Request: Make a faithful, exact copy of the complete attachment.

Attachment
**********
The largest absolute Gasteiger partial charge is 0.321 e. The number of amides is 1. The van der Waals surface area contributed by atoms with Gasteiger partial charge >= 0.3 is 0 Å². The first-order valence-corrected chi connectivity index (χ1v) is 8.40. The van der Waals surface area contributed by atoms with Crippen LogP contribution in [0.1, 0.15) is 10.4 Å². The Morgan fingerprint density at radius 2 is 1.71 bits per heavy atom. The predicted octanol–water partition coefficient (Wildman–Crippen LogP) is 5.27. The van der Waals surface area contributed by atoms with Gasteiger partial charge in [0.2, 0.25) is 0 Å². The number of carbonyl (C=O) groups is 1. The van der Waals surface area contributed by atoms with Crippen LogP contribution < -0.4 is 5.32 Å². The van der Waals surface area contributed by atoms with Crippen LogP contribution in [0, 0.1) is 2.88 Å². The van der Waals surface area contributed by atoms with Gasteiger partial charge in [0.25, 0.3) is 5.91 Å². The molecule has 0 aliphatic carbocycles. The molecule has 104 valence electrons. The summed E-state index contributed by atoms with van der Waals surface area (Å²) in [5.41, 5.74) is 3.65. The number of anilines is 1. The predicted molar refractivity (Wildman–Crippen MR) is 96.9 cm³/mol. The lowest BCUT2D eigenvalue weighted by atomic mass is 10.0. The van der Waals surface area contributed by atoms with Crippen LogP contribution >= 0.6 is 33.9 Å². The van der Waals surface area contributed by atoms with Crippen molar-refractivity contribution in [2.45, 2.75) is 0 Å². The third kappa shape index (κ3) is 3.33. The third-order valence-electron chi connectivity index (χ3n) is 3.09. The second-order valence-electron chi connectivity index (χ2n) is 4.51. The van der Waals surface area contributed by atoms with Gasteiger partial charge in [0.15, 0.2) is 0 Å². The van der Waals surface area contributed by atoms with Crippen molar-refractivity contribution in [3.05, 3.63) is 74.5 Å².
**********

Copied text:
The largest absolute Gasteiger partial charge is 0.321 e. The number of amides is 1. The van der Waals surface area contributed by atoms with Gasteiger partial charge >= 0.3 is 0 Å². The first-order valence-corrected chi connectivity index (χ1v) is 8.40. The van der Waals surface area contributed by atoms with Crippen LogP contribution in [0.1, 0.15) is 10.4 Å². The Morgan fingerprint density at radius 2 is 1.71 bits per heavy atom. The predicted octanol–water partition coefficient (Wildman–Crippen LogP) is 5.27. The van der Waals surface area contributed by atoms with Gasteiger partial charge in [0.2, 0.25) is 0 Å². The number of carbonyl (C=O) groups is 1. The van der Waals surface area contributed by atoms with Crippen LogP contribution < -0.4 is 5.32 Å². The van der Waals surface area contributed by atoms with Crippen LogP contribution in [0, 0.1) is 2.88 Å². The van der Waals surface area contributed by atoms with Gasteiger partial charge in [0.25, 0.3) is 5.91 Å². The molecule has 0 aliphatic carbocycles. The molecule has 104 valence electrons. The summed E-state index contributed by atoms with van der Waals surface area (Å²) in [5.41, 5.74) is 3.65. The number of anilines is 1. The predicted molar refractivity (Wildman–Crippen MR) is 96.9 cm³/mol. The lowest BCUT2D eigenvalue weighted by atomic mass is 10.0. The van der Waals surface area contributed by atoms with Crippen LogP contribution >= 0.6 is 33.9 Å². The van der Waals surface area contributed by atoms with Crippen molar-refractivity contribution in [2.45, 2.75) is 0 Å². The third kappa shape index (κ3) is 3.33. The third-order valence-electron chi connectivity index (χ3n) is 3.09. The second-order valence-electron chi connectivity index (χ2n) is 4.51. The van der Waals surface area contributed by atoms with Gasteiger partial charge in [0.15, 0.2) is 0 Å². The van der Waals surface area contributed by atoms with Crippen molar-refractivity contribution in [3.05, 3.63) is 74.5 Å².